It's very easy to make fancy finger sandwiches and pinwheel sandwiches for special events. Heck, it's so easy to make them, you can just do it for everyday fun. Peanut butter and jelly pinwheel, anyone?
The only thing that might be a little tricky is finding the right bread. Saucy goes to the bakery counter at the grocery store and asks them to set aside a long white sandwich loaf, cut lengthwise. She learned that trick when she used to work there. It's only a problem because you have to plan ahead. Long sandwich loaves aren't made every day and when they are, they're cut into regular pieces to be turned into dreadful white bread grilled cheese sandwiches.
The only thing a long white sandwich loaf is good for in Saucy's eyes is to turn it into pinwheels. She makes ham salad, chicken salad, egg salad, cucumber and PB & J too. Don't try tuna... it's just too soggy for words. Salmon works if it's well-drained and doesn't have too much dressing in it.
Anyway, plan a few days ahead and pay a visit to the store. Ask the clerk to push a loaf or two through the slicer lengthwise and set them aside for you. It shouldn't cost you a penny more than a regularly sliced loaf.
At home, use a serrated knife to trim the crusted edges off all four sides of each slice of bread. Put the scraps plus the two end pieces to aside for bread crumbs to use on chicken and in meat loaf. Waste not, want not.
Use a rolling pin to slightly flatten the piece of bread. You're doing this because it will roll up a little easier and tighter... a fluffy fat piece of bread will want to break while rolling and is sometimes a little too light to hold the filling.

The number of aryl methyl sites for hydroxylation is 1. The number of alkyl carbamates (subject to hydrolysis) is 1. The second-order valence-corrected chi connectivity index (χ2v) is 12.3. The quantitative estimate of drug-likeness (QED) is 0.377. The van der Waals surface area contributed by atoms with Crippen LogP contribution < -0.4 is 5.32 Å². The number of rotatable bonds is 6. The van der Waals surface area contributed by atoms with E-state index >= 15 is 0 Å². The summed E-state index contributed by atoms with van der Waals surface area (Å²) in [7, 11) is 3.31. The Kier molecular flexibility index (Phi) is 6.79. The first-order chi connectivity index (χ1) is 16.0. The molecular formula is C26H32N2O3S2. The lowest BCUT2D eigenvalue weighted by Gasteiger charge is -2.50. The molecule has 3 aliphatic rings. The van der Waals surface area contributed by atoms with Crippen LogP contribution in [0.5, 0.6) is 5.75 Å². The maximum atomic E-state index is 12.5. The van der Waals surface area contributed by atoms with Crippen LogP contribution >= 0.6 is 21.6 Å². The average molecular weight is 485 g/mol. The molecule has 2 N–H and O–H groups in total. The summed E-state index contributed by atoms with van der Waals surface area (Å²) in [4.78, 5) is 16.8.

Spread your filling evenly across the surface of the bread. If you're serving it to guests, don't forget to add bits of chive and relish to make it more festive when it's sliced!
This is old-school. This is how Granny used to do it.
When tightly rolled, secure the ends together with toothpicks. Place covered in the refrigerator for 12-24 hours. This step is key. You won't be able to slice them a lick if they aren't chilled through.
Again, using your serrated blade, gently slice the rolls after you've removed the toothpicks. You shouldn't make them too thick - about a half an inch will do. They should kind of look about the size of a cookie or biscuit. They're bite-sized sandwich bits. You'll have to discard (um, snack on) the end pieces because they're not super tidy.
You can also use "regular" slices of bread if it's all you have on hand... just trim off the crusts and gently stack bread and fillings - you can go crazy and make a double decker sandwich if you like. Wrap it securely in plastic wrap and refrigerate thoroughly. When chilled, cut into tiny, slim rectangles. This shape works exceptionally well for long thin slices of cucumber that have been peeled and sliced on a mandolin (or very carefully with your kitchen knife).
Oh, and cucumber sandwiches are best prepared just with butter and a tiny bit of salt. Nix the mustard and the mayo. Cucumber sandwiches are supposed to taste delicate.
This is how Loopy ate her sandwiches when she was a tiny wee thing in her high chair - just finger sandwiches in her tiny little hands.
Fancy, fancy. Cute.